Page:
Previous Section Index Home Page

9.27 pm

Dan Rogerson (North Cornwall) (LD): I shall be brief, because other hon. Members wish to get in on this debate.

I am glad that we have heard a little in the most recent contributions about the wider issues of self-sufficiency in the industry. The hon. Member for Leominster (Bill Wiggin) referred to the bovine TB crisis. Only last night, very late on, I received a message that one of the farmers in my constituency was facing repossession. The blame for the problems that he has experienced, which are also obviously connected with other financial issues, can be laid at the door of the bovine TB crisis and the Government’s inaction. Fortunately, I heard this morning that, following the small contribution that I was able to make and, I am sure, the excellent representation that he received, a deal was struck and that farmer is able to continue on his farm. However, many farmers throughout the country face great difficulties, so I was pleased that the hon. Gentleman raised the issue. I also echo his comments about the Government needing to tackle the problem and act on the recommendations of the report by the Environment, Food and Rural Affairs Committee, of which I am pleased to be a member.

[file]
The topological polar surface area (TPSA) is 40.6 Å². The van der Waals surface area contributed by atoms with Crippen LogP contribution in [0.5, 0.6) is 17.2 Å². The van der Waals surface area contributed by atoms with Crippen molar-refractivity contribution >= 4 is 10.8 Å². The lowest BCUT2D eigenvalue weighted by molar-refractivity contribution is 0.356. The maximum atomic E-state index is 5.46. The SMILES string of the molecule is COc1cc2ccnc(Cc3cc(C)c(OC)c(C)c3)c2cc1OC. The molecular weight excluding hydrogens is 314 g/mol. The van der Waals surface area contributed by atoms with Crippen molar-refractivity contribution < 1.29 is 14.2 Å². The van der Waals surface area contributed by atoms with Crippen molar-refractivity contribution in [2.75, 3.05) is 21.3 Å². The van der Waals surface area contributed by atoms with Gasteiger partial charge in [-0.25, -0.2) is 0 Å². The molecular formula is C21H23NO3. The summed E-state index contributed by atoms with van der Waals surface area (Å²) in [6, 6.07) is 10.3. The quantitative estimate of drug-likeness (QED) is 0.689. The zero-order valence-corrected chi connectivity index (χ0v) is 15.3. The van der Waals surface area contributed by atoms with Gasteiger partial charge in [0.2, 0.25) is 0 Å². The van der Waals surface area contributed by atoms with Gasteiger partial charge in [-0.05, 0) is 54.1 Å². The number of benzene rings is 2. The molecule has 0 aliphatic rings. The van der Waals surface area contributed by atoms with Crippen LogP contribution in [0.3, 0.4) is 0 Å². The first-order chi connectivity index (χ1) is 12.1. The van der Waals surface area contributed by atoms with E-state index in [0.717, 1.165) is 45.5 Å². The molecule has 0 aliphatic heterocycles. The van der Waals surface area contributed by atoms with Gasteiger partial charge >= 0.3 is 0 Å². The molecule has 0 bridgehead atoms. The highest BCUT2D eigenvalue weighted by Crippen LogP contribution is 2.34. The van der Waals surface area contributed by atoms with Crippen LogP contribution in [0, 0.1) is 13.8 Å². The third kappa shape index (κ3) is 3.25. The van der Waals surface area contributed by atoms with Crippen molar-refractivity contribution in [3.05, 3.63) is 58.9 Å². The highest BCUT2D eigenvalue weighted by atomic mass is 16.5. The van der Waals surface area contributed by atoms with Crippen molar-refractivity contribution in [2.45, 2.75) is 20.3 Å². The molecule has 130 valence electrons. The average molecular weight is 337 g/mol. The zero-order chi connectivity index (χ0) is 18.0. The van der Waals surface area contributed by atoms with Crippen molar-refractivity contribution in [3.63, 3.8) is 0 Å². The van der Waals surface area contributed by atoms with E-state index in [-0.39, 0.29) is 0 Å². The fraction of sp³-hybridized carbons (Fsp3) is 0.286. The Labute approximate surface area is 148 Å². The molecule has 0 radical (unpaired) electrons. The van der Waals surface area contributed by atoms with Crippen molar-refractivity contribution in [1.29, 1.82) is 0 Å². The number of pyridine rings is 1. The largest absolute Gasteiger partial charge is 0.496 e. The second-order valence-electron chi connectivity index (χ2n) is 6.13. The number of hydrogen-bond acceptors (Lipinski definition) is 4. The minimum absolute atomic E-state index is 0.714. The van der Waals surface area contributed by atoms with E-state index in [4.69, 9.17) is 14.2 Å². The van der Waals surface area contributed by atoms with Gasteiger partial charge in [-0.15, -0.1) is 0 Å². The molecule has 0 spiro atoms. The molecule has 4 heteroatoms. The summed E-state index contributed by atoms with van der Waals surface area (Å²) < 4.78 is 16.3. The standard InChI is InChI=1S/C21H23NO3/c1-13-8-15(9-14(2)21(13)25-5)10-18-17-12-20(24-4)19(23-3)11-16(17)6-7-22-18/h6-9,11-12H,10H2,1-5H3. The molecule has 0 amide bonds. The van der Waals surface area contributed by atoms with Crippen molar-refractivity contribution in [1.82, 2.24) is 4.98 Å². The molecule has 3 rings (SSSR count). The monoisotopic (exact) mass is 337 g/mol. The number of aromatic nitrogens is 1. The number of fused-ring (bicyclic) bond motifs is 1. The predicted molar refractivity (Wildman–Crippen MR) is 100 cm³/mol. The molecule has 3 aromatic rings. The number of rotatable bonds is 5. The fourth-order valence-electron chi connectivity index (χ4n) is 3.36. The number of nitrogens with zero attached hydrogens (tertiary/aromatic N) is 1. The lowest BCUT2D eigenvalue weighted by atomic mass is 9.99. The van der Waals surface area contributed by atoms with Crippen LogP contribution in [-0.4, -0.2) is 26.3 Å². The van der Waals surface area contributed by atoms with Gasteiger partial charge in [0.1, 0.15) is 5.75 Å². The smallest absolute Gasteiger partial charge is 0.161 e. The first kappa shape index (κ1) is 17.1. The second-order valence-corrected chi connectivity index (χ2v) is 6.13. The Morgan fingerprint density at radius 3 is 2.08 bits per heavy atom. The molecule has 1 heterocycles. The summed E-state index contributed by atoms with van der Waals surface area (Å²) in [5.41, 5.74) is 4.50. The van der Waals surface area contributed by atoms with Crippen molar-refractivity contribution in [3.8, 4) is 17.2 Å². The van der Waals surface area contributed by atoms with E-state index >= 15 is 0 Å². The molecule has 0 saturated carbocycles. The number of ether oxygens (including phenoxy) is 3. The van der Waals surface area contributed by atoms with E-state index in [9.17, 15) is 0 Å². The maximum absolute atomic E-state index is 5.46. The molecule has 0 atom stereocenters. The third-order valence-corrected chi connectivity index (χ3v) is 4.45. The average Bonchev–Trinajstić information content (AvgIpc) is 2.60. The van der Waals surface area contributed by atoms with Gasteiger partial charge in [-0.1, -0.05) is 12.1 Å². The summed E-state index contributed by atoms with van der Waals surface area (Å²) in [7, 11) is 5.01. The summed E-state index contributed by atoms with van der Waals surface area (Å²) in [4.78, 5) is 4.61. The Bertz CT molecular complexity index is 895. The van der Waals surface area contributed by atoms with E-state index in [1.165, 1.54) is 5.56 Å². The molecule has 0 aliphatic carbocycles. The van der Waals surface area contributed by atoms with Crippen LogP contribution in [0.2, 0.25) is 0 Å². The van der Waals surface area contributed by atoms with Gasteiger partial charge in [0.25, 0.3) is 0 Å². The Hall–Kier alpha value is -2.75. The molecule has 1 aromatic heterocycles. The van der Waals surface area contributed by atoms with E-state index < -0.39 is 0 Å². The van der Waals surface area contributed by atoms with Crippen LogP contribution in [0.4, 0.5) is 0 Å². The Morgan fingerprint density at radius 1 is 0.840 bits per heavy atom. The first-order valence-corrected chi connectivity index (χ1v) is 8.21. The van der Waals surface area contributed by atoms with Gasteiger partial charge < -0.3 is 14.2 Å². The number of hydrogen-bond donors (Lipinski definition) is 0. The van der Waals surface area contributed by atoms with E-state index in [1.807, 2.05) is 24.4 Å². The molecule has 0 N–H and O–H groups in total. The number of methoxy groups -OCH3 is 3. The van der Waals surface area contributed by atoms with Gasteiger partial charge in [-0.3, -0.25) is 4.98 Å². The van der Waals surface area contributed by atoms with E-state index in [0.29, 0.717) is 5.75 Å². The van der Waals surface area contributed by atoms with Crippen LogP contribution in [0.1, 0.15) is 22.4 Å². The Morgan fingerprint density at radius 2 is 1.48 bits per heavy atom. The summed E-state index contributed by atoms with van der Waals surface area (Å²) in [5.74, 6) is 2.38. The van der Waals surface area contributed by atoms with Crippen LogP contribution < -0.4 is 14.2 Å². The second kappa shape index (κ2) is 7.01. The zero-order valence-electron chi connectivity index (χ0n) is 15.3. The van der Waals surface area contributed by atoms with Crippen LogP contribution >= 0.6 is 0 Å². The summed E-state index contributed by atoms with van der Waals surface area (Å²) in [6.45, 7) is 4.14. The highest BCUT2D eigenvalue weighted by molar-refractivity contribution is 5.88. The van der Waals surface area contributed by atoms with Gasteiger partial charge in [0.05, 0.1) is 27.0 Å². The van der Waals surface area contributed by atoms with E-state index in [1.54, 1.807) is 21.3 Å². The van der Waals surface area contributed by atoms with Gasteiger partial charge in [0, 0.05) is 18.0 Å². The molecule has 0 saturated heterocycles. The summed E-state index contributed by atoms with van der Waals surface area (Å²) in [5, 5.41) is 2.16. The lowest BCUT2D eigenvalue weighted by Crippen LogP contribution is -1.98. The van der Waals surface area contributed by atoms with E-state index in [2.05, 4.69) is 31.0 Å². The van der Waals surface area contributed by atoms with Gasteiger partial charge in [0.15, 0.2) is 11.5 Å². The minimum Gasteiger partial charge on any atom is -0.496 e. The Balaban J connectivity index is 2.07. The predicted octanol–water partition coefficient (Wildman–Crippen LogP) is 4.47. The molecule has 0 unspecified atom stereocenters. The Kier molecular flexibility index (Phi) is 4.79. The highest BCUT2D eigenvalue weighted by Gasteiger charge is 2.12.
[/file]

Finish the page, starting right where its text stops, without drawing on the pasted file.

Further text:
I want briefly to address the wider issues of labelling. Indeed, I was grateful when I heard yesterday that labelling would be the topic of debate this evening. Along with colleagues in the Department of Health and the Food Standards Agency, the Government need to address issues connected with the nutritional information with which people are provided. I should probably put on record the fact that I chair the all-party group on cheese—indeed, there are other members of the group in the Chamber this evening.

24 Feb 2009 : Column 252

We have talked about the diary industry and livestock farmers, and the problems that they face, and we are moving down the path towards the traffic-light labelling system, which has some perverse effects in indicating to the consumer how they can make healthy choices about what they eat. For example, a product such as cheese—a product that has been produced for thousands of years in western Europe; a product that has been not only a core part of our diet through all sorts of experiences, but a part of our culture; a product that is rich in protein and high in calcium, which are vital, particularly to women, who may suffer from osteoporosis later in life—can be ruled out by having red lights all over it, owing to its fat and salt content, yet those red lights are based purely on comparing 100 g of cheese with all sorts of other products.